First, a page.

"Le MoMA à Paris" not only showcased works rarely seen in France, but also retraced the history of the famous New York museum through the works it bought along the way to becoming one of the most famous and important museums on the planet. And since many of those paintings have ties to Paris, and ended up in New York because patrons were following the waves of modern art emerging out of both cities, the exhibition feels, at various points, like a mirror being held up from the other side of the Atlantic.

My only regret? The terraces were closed due to ice and sleet, and although the views through the glass panels were magnificent they did not allow for great photography.

Sailboat, vessel, fish or cloud?

From an initial sketch drawn on a blank page in a notebook to the transparent cloud sitting at the edge of the Jardin d'Acclimatation in the Bois de Boulogne, Frank Gehry constantly sought to "design, in Paris, a magnificent vessel symbolising the cultural calling of France"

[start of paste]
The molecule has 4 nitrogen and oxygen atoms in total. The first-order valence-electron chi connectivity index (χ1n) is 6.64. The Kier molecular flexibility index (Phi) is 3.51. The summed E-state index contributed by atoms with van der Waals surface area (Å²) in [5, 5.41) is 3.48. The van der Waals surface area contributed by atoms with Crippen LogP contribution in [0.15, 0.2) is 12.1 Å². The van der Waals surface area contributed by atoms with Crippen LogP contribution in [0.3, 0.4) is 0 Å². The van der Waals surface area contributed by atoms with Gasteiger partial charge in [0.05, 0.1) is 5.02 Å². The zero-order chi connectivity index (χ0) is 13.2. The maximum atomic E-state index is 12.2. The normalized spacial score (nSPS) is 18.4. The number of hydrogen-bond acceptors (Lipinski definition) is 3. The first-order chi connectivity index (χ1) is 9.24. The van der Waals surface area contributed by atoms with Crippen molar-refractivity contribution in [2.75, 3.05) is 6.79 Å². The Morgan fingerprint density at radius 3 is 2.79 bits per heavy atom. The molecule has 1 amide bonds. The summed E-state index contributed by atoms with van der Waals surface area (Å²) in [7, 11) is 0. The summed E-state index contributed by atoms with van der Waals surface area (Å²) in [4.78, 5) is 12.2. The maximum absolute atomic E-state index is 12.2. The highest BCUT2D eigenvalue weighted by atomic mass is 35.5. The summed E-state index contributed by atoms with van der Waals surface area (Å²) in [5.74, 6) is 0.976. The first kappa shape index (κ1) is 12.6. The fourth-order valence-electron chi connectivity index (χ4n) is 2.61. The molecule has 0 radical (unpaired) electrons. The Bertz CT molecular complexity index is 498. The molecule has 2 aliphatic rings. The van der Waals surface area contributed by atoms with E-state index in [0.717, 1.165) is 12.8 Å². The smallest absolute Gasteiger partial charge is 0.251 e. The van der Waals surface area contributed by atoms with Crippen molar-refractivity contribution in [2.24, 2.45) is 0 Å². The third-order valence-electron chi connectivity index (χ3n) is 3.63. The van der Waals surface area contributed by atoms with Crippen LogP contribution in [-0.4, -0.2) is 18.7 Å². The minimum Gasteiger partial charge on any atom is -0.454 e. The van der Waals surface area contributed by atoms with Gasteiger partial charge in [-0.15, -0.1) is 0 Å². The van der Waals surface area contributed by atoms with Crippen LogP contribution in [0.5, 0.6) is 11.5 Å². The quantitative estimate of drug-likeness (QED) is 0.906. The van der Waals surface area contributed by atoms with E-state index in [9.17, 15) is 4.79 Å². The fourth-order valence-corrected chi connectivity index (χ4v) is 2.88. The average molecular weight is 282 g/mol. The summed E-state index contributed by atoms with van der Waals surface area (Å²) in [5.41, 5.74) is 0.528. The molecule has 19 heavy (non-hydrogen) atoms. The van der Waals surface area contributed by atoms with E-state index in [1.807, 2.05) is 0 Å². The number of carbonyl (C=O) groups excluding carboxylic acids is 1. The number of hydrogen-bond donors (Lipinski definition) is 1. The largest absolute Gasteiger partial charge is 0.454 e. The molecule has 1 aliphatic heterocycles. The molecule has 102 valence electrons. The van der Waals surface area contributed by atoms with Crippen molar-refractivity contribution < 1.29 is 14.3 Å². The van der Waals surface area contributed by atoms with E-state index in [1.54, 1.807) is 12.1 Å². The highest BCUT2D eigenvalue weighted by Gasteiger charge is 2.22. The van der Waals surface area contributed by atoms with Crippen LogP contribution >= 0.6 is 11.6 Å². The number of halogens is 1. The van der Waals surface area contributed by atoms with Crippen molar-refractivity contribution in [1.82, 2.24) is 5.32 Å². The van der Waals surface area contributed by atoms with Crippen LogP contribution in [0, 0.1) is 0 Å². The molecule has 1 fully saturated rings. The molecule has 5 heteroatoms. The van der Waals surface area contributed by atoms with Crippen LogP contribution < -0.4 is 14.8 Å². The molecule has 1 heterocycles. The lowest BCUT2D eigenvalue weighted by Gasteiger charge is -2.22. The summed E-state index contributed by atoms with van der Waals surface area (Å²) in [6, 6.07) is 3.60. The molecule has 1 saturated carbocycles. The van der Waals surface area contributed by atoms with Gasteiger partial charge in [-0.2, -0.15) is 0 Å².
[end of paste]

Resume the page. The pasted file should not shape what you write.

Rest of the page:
Sporting a glittering LV logo at the front door, 
it could also be a gigantic Louis Vuitton perfume bottle.

For 90 years now, the MoMA gives itself over to contemporary fine arts by purchasing the best of world interdisciplinary production. This was its first catalogue.

In 1939, Goodwin, a member of The Museum of Modern Art's Board of Trustees and an architect practicing in the traditional Beaux-Arts style, teamed with Stone, an ardent modernist, to create a building appropriate to the Museum's mission.

With its exhibition “Being modern”, Fondation Louis Vuitton makes a big splash.

A splash of colour that caught my attention.

A detail of the original, dismantled UNESCO steel construction
that nowadays classifies as modern art!?!